What is ozone?
Ozone is a naturally occurring molecule. An ozone molecule is made up of three oxygen atoms. It has the chemical formula O3.
What is the ozone layer?
The ozone layer is the common term for the high concentration of ozone that is found in the stratosphere around 15–30km above the earth’s surface. It covers the entire planet and protects life on earth by absorbing harmful ultraviolet-B (UV-B) radiation from the sun.
Why is UV-B radiation bad?
Prolonged exposure to UV-B radiation is linked to skin cancer, genetic damage and immune system suppression in humans and animals, and lower yielding agricultural crops.
What is the ozone hole?
Chemicals containing chlorine and bromine atoms are released to the atmosphere through human activities. These chemicals combine with certain weather conditions to cause reactions in the ozone layer, leading to ozone molecules being destroyed. Depletion of the ozone layer occurs globally, however, the severe depletion of the ozone layer over the Antarctic is often referred to as the 'ozone hole'. Increased depletion has recently started occurring over the Arctic as well.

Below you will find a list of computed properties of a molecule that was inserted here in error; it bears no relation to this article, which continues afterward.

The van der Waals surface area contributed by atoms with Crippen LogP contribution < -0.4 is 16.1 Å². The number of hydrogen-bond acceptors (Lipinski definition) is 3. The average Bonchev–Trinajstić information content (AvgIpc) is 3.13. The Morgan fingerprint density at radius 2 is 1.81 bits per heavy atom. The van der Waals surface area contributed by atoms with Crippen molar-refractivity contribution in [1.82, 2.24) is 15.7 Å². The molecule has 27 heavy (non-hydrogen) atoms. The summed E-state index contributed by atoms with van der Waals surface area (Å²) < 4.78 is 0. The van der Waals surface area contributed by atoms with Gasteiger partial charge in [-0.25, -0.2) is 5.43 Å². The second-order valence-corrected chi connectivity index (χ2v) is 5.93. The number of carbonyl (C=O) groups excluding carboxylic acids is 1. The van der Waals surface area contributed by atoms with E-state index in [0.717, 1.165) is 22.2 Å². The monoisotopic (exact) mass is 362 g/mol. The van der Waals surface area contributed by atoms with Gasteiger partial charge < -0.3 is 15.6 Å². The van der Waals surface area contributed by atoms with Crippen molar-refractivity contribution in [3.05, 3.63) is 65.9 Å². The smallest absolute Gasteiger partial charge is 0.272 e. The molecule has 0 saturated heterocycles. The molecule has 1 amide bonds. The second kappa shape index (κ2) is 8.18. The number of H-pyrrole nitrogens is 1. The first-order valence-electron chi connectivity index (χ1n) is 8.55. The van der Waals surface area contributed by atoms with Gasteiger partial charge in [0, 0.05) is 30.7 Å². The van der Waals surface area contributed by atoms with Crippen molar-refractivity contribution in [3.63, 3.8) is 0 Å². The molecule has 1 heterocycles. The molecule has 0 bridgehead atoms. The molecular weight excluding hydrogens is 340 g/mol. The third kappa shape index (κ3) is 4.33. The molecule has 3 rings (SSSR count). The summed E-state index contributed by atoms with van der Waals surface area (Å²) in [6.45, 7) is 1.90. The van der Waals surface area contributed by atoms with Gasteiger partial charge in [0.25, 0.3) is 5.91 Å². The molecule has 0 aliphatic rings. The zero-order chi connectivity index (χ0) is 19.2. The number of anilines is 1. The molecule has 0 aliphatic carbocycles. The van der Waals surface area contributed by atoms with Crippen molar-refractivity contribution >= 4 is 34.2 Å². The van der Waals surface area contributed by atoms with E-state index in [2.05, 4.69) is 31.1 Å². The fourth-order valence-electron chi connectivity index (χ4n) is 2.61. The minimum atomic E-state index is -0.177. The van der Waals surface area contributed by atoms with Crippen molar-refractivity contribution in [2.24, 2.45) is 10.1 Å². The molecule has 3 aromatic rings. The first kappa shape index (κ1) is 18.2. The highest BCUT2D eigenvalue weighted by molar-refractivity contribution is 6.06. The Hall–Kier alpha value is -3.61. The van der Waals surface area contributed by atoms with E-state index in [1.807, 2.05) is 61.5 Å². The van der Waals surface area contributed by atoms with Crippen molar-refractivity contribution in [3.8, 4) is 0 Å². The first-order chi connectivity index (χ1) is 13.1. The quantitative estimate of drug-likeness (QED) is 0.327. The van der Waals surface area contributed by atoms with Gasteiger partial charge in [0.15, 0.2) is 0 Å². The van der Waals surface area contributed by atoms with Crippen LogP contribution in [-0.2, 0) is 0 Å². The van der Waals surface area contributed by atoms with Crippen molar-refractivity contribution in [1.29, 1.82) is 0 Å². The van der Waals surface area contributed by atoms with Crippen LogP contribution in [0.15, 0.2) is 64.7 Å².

When was the problem discovered?
In 1974, chemists Mario Molina and Frank Sherwood Rowland discovered a link between chlorofluorocarbons (CFCs) and the breakdown of ozone in the stratosphere. In 1985, geophysicist Joe Farman, along with meteorologists Brian G Gardiner and Jon Shanklin published findings of abnormally low ozone concentrations above the Antarctic.
Will things improve?
The Montreal Protocol on Substances that Deplete the Ozone Layer came into effect in 1987. It sets binding obligations for countries to phase out production of all the major ozone depleting substances. Data shows that stratospheric concentrations of ozone depleting substances are declining. As a result of international action, the ozone layer is expected to recover to pre-1980 levels over the mid-latitudes by 2050 and over the polar regions by 2065.
- 1974: Chemists in the USA discover the link between CFCs and the breakdown of ozone in the stratosphere
- 1985: British scientists publish results of abnormally low ozone concentrations above the Antarctic
- 1985: Vienna Convention for the Protection of the Ozone Layer agreed
- 1987: Montreal Protocol on Substances that Deplete the Ozone Layer agreed
- 1989: Ozone Protection and Synthetic Greenhouse Gas Management Act commenced in Australia
- 1991: Phase out of CFCs (chlorofluorocarbons) begins
- 1996: Phase out of HCFCs (hydrochlorofluorocarbons) begins